Abstract

A new method to prevent sand permeation from unconsolidated or poorly consolidated reservoir formations has been developed. The Quasi Natural Consolidation (QNC)-method involves a controlled in situ precipitation of calcium carbonate scale on sand grains. Experiments show that calcium carbonate forms bridges between sand grains and strengthens the unconsolidated sand pack. The QNC-solution contains Ca2+, urea and urease. When this single-phase solution is injected into the sand pack, calcium carbonate precipitates at a rate which is dependent on the urease concentration and temperature. A series of batch experiments have been carried out in order to establish the optimum solution chemistry/composition for sand consolidation. Consolidation experiments have shown that this method is applicable in the temperature range from 25 °C to at least 65 °C. An untreated sand pack collapsed at a water flow velocity of < 0.01 cm/s (Q/Atot). However, after two QNC-injections at either 25, 50 or 60 °C the sand packs could withstand a water flow velocity >0.38 cm/s without producing sand. The permeability dropped about 25% from the initial ∼10 Darcy. Uniaxial strength tests showed that up to 10.56 MPa could be obtained after four injections. Consolidation was obtained also with presence of oil in the sand pack, although with a somewhat reduced efficacy of the treatment. Permeability measurements indicate that the relative water permeability is reduced more than the relative oil permeability after treatment.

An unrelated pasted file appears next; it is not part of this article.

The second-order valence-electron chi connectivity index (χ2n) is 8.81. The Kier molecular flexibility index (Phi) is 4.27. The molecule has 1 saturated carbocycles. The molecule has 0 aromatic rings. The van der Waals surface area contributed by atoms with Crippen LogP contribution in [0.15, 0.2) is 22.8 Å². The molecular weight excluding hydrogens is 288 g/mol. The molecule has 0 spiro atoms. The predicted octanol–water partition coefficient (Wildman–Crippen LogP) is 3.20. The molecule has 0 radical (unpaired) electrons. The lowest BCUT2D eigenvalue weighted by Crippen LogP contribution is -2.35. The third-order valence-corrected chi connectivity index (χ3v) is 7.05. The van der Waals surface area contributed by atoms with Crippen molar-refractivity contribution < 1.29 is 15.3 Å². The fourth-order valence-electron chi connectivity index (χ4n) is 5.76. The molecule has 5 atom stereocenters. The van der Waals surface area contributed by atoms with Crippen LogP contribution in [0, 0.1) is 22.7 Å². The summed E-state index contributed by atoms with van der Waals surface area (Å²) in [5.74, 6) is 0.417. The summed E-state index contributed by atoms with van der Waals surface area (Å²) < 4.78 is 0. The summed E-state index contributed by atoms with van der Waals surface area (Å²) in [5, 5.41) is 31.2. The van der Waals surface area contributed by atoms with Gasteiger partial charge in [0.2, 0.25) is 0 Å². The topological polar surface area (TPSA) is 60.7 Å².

Introduction

The aim of this work was to develop an inexpensive and environmentally friendly method to prevent sand permeation from unconsolidated or poorly consolidated reservoir formations. The problem regarding sand production during oil recovery is well known. When this occurs, the production must be reduced to avoid the problem. Local collapse of the reservoir may also occur with severe problems for the operation of the oil well. In addition, the presence of sand in the produced fluid raises production costs due to necessary removal of the sand before it creates problems. Several techniques have been applied for stabilization of sandy oil formations, such as, in situ chemical consolidation with various agents.[1–3] Mechanical steel screens and gravel packs between the sandy formation and the well are used frequently.[4] These techniques give good results. However, the chemical methods used today have serious drawbacks due to the expensive and toxic chemicals. The sand screen and gravel pack installations are very expensive. Sand consolidation by precipitation of the inexpensive and sparingly soluble salt calcium phosphate has been presented in a previous work.[5] However, the complicated injection/mixing procedure needed for a good consolidation made this consolidation method prohibitive for application in real reservoirs.

In this work consolidation is obtained with calcium carbonate, CaCO3, precipitation. CaCO3 comprises approximately 4% of the earth's crust6 and because of its importance in geological and biological environments, and as a scale problem during oil production the precipitation of CaCO3 from supersaturated solutions has been extensively investigated. However, enzymatically induced calcium carbonate precipitation has not received that much attention. Enzyme-based production of minerals such as calcium carbonate and calcium phosphate for sand stabilization was reported by Harris, et al.[7,8] However, very little data on consolidation and kinetics of precipitation were reported.

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